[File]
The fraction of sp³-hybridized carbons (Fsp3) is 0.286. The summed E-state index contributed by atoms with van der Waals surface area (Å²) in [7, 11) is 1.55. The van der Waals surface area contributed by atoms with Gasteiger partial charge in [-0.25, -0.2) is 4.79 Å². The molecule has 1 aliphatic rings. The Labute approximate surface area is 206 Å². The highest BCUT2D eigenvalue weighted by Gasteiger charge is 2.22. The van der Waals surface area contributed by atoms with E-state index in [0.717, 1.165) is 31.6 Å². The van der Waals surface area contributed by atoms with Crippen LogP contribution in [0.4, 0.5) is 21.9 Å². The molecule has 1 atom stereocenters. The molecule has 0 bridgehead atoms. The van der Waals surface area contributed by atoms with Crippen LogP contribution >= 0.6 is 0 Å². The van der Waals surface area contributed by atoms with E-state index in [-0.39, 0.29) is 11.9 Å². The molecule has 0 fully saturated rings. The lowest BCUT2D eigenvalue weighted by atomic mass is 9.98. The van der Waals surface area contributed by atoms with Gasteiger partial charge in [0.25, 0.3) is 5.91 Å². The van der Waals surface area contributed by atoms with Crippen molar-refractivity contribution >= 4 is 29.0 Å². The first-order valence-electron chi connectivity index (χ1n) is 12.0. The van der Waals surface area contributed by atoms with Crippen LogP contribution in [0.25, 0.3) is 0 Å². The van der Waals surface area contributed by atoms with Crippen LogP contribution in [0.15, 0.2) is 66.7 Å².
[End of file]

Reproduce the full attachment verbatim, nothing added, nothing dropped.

The fraction of sp³-hybridized carbons (Fsp3) is 0.286. The summed E-state index contributed by atoms with van der Waals surface area (Å²) in [7, 11) is 1.55. The van der Waals surface area contributed by atoms with Gasteiger partial charge in [-0.25, -0.2) is 4.79 Å². The molecule has 1 aliphatic rings. The Labute approximate surface area is 206 Å². The highest BCUT2D eigenvalue weighted by Gasteiger charge is 2.22. The van der Waals surface area contributed by atoms with E-state index in [0.717, 1.165) is 31.6 Å². The van der Waals surface area contributed by atoms with Crippen LogP contribution in [0.4, 0.5) is 21.9 Å². The molecule has 1 atom stereocenters. The molecule has 0 bridgehead atoms. The van der Waals surface area contributed by atoms with Crippen LogP contribution >= 0.6 is 0 Å². The van der Waals surface area contributed by atoms with E-state index in [-0.39, 0.29) is 11.9 Å². The molecule has 0 fully saturated rings. The lowest BCUT2D eigenvalue weighted by atomic mass is 9.98. The van der Waals surface area contributed by atoms with Gasteiger partial charge in [0.25, 0.3) is 5.91 Å². The van der Waals surface area contributed by atoms with Crippen molar-refractivity contribution >= 4 is 29.0 Å². The first-order valence-electron chi connectivity index (χ1n) is 12.0. The van der Waals surface area contributed by atoms with Crippen LogP contribution in [0.25, 0.3) is 0 Å². The van der Waals surface area contributed by atoms with Crippen LogP contribution in [0.15, 0.2) is 66.7 Å².